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The future of mobile phones in a global recession?

Posted by: on Dec 12, 2008 | No Comments

I started thinking about this question recently, when it became clear that we were heading into a recession (at best). How is it going to affect workplaces, especially technology-centric work, and the consumer space, which has enabled so many of the changes we are seeing in knowledge work? And in my personal life, would I give up my mobile phone?

Along those lines, I was interested in Tomi Ahonen’s recent post on growth in the mobile phone business. Ahonen reminds us that top-of-the-line smartphones in 2008 are more powerful than laptops in recent years and are spreading rapidly due to multifunctionality. I would add that they are typically simpler to use than desktop computers as well.

In addition, mobile phones enable a more mobile lifestyle, somewhat like the car did. Here in the US, and particularly in the southwest, our cities are built around the assumption of a car. Lubbock, a charming city where I lived for a couple of years, bears those marks clearly: it’s spread out, with broad streets arranged in a grid and almost no sidewalks. The Dallas-Fort Worth area, where I grew up, is even more spread out and people think nothing of commuting 40 miles to work; mass transit under such circumstances is almost impracticable. And in Austin, my home, people who have a hard time affording homes in the city often choose to commute from the suburbs. The car may have once been a convenience, but now it’s a basic assumption. And when conditions change — such as the price of gasoline shooting up to $4 a gallon — people don’t have any choice but to continue paying for it. They can cut back on their extraneous car use, they can carpool to some extent, but they literally can’t give up the car. Their cities and communities are built around the assumption that they have one and use it as their primary transportation.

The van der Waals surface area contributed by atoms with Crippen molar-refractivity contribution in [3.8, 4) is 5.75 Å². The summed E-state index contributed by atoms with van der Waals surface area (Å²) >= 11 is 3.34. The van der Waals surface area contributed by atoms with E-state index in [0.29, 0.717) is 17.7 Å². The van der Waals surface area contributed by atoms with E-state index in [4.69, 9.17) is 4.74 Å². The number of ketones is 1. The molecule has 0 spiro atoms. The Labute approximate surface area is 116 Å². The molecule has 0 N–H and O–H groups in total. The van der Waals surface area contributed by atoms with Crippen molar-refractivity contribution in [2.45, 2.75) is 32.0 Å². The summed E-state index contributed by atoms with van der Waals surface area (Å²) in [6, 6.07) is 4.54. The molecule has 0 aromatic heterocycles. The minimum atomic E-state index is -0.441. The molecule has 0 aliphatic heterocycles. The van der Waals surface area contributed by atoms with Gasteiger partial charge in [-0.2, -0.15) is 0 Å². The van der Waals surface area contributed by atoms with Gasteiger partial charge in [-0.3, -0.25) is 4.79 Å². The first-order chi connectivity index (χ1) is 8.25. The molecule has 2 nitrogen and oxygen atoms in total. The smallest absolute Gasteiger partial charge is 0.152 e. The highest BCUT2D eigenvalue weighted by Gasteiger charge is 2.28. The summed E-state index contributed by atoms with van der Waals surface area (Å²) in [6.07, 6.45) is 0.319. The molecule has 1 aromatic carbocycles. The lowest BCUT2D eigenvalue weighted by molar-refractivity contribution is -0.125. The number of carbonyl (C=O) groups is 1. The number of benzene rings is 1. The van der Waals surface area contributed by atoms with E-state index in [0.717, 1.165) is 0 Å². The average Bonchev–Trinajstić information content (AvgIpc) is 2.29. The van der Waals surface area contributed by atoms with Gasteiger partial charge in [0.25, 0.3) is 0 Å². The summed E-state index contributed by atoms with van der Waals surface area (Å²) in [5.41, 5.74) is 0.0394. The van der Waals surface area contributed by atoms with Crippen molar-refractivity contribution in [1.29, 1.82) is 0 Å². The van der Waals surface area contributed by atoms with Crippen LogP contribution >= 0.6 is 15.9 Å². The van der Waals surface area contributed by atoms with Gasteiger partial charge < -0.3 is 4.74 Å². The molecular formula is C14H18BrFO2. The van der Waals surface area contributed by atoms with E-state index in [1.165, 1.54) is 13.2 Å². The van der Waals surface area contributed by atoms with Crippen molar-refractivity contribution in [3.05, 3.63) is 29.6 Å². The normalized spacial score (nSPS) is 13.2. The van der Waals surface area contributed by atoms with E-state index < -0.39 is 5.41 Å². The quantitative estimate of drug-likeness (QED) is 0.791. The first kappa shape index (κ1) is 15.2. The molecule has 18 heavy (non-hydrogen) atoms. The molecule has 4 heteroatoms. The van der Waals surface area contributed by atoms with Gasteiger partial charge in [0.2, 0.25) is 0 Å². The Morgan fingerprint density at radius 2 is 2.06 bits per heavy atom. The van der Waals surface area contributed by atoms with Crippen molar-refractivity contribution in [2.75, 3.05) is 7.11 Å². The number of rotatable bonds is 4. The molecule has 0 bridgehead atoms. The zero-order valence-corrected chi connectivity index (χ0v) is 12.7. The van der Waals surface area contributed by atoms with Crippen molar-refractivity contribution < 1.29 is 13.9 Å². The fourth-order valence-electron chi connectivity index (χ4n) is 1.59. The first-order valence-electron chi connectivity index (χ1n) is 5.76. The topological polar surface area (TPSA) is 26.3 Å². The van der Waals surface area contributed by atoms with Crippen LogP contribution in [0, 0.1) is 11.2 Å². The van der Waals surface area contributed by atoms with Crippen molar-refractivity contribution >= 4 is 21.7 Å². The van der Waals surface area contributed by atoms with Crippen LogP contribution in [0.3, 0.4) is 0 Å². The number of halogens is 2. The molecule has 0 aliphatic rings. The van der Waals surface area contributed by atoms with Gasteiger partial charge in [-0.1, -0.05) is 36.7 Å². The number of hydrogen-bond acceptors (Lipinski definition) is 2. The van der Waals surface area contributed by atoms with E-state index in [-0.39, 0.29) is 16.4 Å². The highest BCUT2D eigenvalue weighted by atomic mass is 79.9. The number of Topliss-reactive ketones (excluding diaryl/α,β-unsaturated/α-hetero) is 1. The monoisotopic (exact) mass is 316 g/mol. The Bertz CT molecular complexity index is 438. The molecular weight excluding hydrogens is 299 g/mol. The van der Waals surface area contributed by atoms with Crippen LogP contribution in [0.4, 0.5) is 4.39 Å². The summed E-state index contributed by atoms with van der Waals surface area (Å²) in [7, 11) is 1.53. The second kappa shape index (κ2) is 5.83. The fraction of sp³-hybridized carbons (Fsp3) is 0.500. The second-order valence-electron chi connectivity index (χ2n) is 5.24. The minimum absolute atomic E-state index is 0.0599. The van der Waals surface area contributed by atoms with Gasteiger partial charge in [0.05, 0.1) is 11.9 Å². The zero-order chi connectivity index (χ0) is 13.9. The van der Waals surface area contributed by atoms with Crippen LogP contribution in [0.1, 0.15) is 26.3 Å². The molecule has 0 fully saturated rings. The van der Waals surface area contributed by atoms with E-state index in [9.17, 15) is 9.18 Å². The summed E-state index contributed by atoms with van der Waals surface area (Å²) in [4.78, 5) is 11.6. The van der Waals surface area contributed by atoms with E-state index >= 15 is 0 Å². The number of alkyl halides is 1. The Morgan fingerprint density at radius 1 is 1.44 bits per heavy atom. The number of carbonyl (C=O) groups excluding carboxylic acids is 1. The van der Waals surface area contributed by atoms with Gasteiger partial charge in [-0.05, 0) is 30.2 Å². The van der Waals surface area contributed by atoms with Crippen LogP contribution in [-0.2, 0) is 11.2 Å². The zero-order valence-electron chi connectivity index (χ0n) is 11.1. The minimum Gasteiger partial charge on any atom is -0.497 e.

(Incidentally, I bought my house in part because it’s close to several city bus lines.)

We are approaching that point with mobile telephony. That’s why I think that although a global recession will move more US consumers to a prepay model, people are generally not going to give up their mobile phones. Rather the mobile phone will become a substitute for low-end computers and other consumer devices (such as mp3 players). Mobility in work and play, like the car, has become a basic assumption.

So here’s my prediction. Mobile devices (let’s not call them phones anymore) will continue to solidify market share by incorporating features of other consumer devices; the more features they can incorporate, the less consumers will need those other devices. Expect to see more bluetooth keyboards in the short to medium term, as well as moderate integration with existing input and output devices.

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